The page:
• metabolic processes will be shifted to the weekend schedule.

These changes wouldn’t be problematic if the shift to the ‘weekend’ sleep schedule was to be applied for the long-term.

But they can become troublesome when you want your body to revert back to the ‘weekday’ sleep schedule when Monday comes around. What happens then? Let’s find out.


Dancing to the (wrong) circadian rhythm

Most people who work Monday to Friday will go to bed earlier on Sunday nights compared to Friday and Saturday nights to get ready for the busy week ahead.

This is why Sunday nights tend to be the worst night for sleep. All of the hormonal and physical signals that encourage sleep aren’t yet at their peak at the time you’re getting into bed, leading to difficulty in getting to sleep.2

When you lie in at the weekend, signals to wake up are also delayed and this can produce that groggy Monday morning feeling. If you regularly use the weekend to ‘catch up’ on lost sleep then you’re less likely to start the week as fresh as you could have if you’d preserved your ‘weekday’ sleep schedule across the weekend.

There are several other background processes (like those belonging to metabolism and organ function) which follow a circadian rhythm of their own but are linked to those belonging to sleep. This means that it’s important for them to be in sync with the circadian rhythms that influence your sleep if you’re to benefit from them fully.

This isn’t possible if your sleep and wake times are always changing.

Although the data is conflicting on how serious the implications of this are, it’s probably a good idea to maintain consistent sleep and wake times — even at the weekend.11 12 13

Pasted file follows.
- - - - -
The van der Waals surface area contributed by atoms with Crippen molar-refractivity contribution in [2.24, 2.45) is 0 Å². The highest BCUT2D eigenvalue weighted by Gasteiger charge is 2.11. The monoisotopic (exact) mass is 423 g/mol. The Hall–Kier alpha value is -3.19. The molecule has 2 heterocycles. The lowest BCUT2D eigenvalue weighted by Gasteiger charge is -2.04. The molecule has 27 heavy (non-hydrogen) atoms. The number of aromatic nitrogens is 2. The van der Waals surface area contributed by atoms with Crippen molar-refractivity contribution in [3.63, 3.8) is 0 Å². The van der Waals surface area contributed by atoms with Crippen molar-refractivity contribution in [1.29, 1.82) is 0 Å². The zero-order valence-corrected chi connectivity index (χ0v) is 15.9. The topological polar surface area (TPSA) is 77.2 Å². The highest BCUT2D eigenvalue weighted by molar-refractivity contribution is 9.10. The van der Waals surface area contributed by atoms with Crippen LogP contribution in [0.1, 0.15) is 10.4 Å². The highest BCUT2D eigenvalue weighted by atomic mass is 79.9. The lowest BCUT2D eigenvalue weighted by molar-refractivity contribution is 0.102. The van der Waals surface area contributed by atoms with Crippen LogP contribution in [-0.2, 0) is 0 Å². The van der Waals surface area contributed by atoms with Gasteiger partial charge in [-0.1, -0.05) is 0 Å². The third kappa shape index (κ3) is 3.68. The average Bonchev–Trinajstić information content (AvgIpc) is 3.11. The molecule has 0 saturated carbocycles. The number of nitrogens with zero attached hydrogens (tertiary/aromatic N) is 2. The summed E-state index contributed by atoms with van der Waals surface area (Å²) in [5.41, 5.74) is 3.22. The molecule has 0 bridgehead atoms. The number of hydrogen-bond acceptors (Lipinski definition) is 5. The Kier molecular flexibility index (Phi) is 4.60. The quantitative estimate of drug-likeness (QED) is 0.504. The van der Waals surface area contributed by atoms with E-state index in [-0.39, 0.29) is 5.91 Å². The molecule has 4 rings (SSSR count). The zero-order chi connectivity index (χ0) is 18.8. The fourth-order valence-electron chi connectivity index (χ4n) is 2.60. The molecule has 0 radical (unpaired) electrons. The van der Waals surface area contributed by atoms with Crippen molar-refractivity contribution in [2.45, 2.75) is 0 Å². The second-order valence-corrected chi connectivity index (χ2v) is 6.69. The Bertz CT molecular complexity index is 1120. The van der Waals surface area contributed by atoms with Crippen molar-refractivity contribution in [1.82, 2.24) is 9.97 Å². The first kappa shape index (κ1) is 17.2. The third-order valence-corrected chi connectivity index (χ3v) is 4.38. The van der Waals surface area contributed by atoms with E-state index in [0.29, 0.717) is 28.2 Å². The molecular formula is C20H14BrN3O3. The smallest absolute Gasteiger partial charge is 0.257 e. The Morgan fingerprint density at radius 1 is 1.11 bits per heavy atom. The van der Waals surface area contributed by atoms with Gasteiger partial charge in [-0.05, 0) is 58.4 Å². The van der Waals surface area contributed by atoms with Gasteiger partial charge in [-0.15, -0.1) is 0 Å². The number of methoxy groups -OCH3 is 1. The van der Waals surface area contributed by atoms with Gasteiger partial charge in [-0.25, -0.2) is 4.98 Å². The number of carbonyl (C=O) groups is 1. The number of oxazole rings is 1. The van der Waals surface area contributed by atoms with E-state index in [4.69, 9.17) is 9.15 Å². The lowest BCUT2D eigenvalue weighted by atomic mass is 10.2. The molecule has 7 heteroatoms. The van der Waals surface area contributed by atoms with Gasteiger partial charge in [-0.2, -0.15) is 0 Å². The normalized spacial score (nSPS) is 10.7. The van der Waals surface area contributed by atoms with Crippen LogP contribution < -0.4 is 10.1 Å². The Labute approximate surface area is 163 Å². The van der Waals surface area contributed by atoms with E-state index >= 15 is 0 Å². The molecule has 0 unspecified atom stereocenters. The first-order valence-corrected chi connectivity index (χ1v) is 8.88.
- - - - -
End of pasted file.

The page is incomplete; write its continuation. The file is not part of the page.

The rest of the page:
Why is this? Let’s take a closer look.


Mental effects of a shifting sleep pattern

Reverting back to a ‘weekday’ pattern after following a ‘weekend’ sleep schedule has been associated with lower mood (greater feelings of tension, anxiety and worry) and reduced brain power in the period shortly after waking, at the start of the working week.10 14 15

Research has shown that this can lead to:

  • a slowing of mental arithmetic skills
  • reduced alertness
  • lowered ability to make mental connections (e.g. between words).10 11 15

This could explain why the Monday morning school run is always such a slog or that first meeting of the week can seem the hardest.


Physical effects of a shifting sleep pattern

Having lie-ins on weekends has also been shown to have a rather ironic effect. Instead of going into the following week fully rested, having ‘caught up’ on lost sleep, it seems that the shifts in circadian rhythms caused by weekend lie-ins actually increase feelings of daytime sleepiness!12 16 17

This has been tied to the observation that those who have more irregular sleep patterns tend to need more sleep overall and are more prone to falling asleep spontaneously.18

So, if you’re finding that you’re tired through much of the week despite getting enough sleep, it might be worth considering making your bed and wake times more regular.